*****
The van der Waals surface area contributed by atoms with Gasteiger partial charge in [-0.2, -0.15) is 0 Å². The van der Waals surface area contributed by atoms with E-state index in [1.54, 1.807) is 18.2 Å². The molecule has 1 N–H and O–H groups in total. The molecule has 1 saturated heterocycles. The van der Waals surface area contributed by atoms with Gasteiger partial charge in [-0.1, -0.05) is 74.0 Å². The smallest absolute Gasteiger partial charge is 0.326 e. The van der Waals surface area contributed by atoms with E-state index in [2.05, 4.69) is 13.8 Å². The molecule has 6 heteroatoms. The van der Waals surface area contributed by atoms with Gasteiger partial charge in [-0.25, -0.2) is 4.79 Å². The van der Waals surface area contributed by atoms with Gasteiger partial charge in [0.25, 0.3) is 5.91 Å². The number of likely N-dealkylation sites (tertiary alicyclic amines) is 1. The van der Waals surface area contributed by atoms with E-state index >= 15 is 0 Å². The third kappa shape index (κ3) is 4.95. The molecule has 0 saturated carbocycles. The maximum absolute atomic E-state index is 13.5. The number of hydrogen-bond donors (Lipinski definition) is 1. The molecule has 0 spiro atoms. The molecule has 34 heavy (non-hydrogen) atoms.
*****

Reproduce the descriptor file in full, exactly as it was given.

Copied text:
The van der Waals surface area contributed by atoms with Gasteiger partial charge in [-0.2, -0.15) is 0 Å². The van der Waals surface area contributed by atoms with E-state index in [1.54, 1.807) is 18.2 Å². The molecule has 1 N–H and O–H groups in total. The molecule has 1 saturated heterocycles. The van der Waals surface area contributed by atoms with Gasteiger partial charge in [-0.1, -0.05) is 74.0 Å². The smallest absolute Gasteiger partial charge is 0.326 e. The van der Waals surface area contributed by atoms with E-state index in [2.05, 4.69) is 13.8 Å². The molecule has 6 heteroatoms. The van der Waals surface area contributed by atoms with Gasteiger partial charge in [-0.25, -0.2) is 4.79 Å². The van der Waals surface area contributed by atoms with Gasteiger partial charge in [0.25, 0.3) is 5.91 Å². The number of likely N-dealkylation sites (tertiary alicyclic amines) is 1. The van der Waals surface area contributed by atoms with E-state index >= 15 is 0 Å². The third kappa shape index (κ3) is 4.95. The molecule has 0 saturated carbocycles. The maximum absolute atomic E-state index is 13.5. The number of hydrogen-bond donors (Lipinski definition) is 1. The molecule has 0 spiro atoms. The molecule has 34 heavy (non-hydrogen) atoms.